NEW YORK (CNNMoney) -- Economists used to say an unemployment rate around 5% was normal, but the recession may have changed all that.
The new norm may now be more like 6.7%, according to a paper released by the Federal Reserve Bank of San Francisco Monday.
The report comes amid much discussion about what the "new normal" should be. Unemployment has remained above 9% for 21 straight months, and economists and policymakers, including Fed Chairman Ben Bernanke, have repeatedly said it's likely to remain high through the next several years.
And that spurs experts to ask, is high unemployment a permanent economic condition, or merely a temporary phenomenon?
Experts at the San Francisco Fed say a higher rate is probably temporary, but driven by some deep-seated structural issues.
Unemployment is staying high partly because of a mismatch between workers' skills and what employers are looking for, say John Williams, an executive vice president at the San Francisco Fed, and research associate Justin Weidner.
Roughly 44% of the unemployed have been out of a job for more than six months. Their skills deteriorate and it becomes even harder to find a job.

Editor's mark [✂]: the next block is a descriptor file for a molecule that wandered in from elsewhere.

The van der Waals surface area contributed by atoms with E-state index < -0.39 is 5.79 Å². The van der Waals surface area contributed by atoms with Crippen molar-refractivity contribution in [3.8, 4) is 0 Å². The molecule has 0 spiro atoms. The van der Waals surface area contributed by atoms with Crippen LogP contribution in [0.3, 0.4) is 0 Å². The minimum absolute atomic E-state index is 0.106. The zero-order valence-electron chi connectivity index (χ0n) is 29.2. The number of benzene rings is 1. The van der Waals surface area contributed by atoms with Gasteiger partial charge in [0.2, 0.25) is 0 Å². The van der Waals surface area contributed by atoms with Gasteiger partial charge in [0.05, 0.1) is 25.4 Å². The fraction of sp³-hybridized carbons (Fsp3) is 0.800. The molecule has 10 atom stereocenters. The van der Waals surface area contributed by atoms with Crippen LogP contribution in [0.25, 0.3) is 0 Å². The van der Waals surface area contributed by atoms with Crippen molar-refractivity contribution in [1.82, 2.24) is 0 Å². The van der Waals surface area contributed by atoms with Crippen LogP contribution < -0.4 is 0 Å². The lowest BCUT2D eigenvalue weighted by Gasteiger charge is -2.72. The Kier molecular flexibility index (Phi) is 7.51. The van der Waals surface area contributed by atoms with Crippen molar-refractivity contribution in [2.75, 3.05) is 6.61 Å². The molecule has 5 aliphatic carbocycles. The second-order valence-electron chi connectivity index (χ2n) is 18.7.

Add to that the housing bust, which left millions of homeowners underwater on their mortgages, and it's harder for workers to relocate to places where jobs are growing more rapidly.
All those factors may have raised the "normal" unemployment rate, Williams and Weidner say.
They also point to jobless benefits, which Congress has extended from 26 weeks to 99 weeks.
French toast with enough saturated fat to last a week, a burger with more than three days worth of sodium and a stack of seafood with more than a day's worth of calories top this year's Xtreme Eating list. More
Instagram unveiled a new app this week called Bolt that mimics Snapchat's messaging functions. More
Restrictive immigration policies prevent talented entrepreneurs from launching businesses in the U.S. So, they're moving to Canada. More
From "grandparent scams" to fraudulent investments, schemes targeting the elderly are by far the worst, according to an annual survey from the Consumer Federation of America. More